Introduction: The natural progression of asymptomatic kidney stones remains unclear. Such knowledge may promote value-aligned care for patients and reduce potentially unnecessary procedures. We sought to evaluate the natural history of asymptomatic kidney stones in adults undergoing active surveillance. Materials and Methods: Using themes of "Kidney Stone" and "Active Surveillance," we performed a systematic review by searching for studies in MEDLINE, all Cochrane libraries, EMBASE, Cumulative Index to Nursing and Allied Health Literature, BIOSIS, Scopus, and Web of Science from inception through October 2017-in addition to ClinicalTrials.gov, American Urological Association Annual Meeting abstracts (2014-2017), Google Scholar, and references of included studies and prior reviews. Two blinded reviewers independently extracted data and assessed methodological quality. We qualitatively summarized rates of surgical intervention (primary outcome), spontaneous stone passage, symptom development, and stone growth. We assessed the relationship between surveillance duration and rate of surgical intervention with Pearson's correlation coefficient. Results: Of 7034 unique records, 13 studies met final eligibility criteria. There was substantial variation in reported rates of surgical intervention from 6/85 (7.1%) to 80/301 (26.6%), spontaneous stone passage from 1/32 (3.1%) to 101/347 (29.1%), symptom development from 7/96 (7.3%) to 231/300 (77.0%), and stone growth from 5/96 (5.2%) to 33/50 (66.0%). Mean surveillance duration spanned from 11.3 to 80 months (range 2-180 months). Longer mean duration of surveillance did not correlate with an increase in surgical intervention rate across studies (n = 13, r = 0.01, p = 0.98), and this finding persisted when restricting analysis to observational studies (n = 9, r = 0.12, p = 0.76). Conclusions: Active surveillance appears to be a durable strategy for a majority of patients with asymptomatic kidney stones, as there was no increase in failure of watchful waiting despite increasing duration of surveillance. Higher quality studies are needed to ascertain which patients may benefit most from active surveillance.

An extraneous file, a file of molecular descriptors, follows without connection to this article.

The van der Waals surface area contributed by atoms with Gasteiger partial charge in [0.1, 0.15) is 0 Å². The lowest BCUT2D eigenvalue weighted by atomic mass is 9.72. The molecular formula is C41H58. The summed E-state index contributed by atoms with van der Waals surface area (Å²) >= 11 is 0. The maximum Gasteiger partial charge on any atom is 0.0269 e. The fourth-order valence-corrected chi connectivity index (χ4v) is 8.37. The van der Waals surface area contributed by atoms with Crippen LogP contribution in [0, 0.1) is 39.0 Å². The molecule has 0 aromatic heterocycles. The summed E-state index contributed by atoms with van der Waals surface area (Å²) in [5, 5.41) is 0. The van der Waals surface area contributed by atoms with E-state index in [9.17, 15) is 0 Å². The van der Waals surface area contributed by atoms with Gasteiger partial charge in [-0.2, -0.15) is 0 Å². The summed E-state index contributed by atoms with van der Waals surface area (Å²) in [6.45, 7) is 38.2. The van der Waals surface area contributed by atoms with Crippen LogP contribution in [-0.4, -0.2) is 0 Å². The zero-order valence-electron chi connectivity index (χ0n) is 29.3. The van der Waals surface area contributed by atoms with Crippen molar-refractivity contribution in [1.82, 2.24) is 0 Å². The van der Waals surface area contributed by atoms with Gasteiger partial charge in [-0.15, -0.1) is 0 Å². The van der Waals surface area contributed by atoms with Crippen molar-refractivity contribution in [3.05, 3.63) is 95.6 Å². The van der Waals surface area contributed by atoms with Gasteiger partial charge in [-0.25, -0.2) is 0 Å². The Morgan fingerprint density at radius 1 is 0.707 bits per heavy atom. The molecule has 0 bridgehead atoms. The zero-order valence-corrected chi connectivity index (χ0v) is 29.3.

Assuntos
Doenças Assintomáticas , Cálculos Renais/terapia , Conduta Expectante , Gerenciamento Clínico , Humanos , Litotripsia/estatística & dados numéricos , Nefrolitotomia Percutânea/estatística & dados numéricos , Ureteroscopia/estatística & dados numéricos
14.
Mil Med ; 184(9-10): e555-e560, 2019 10 01.
Artigo em Inglês | MEDLINE | ID: mdl-30877803

RESUMO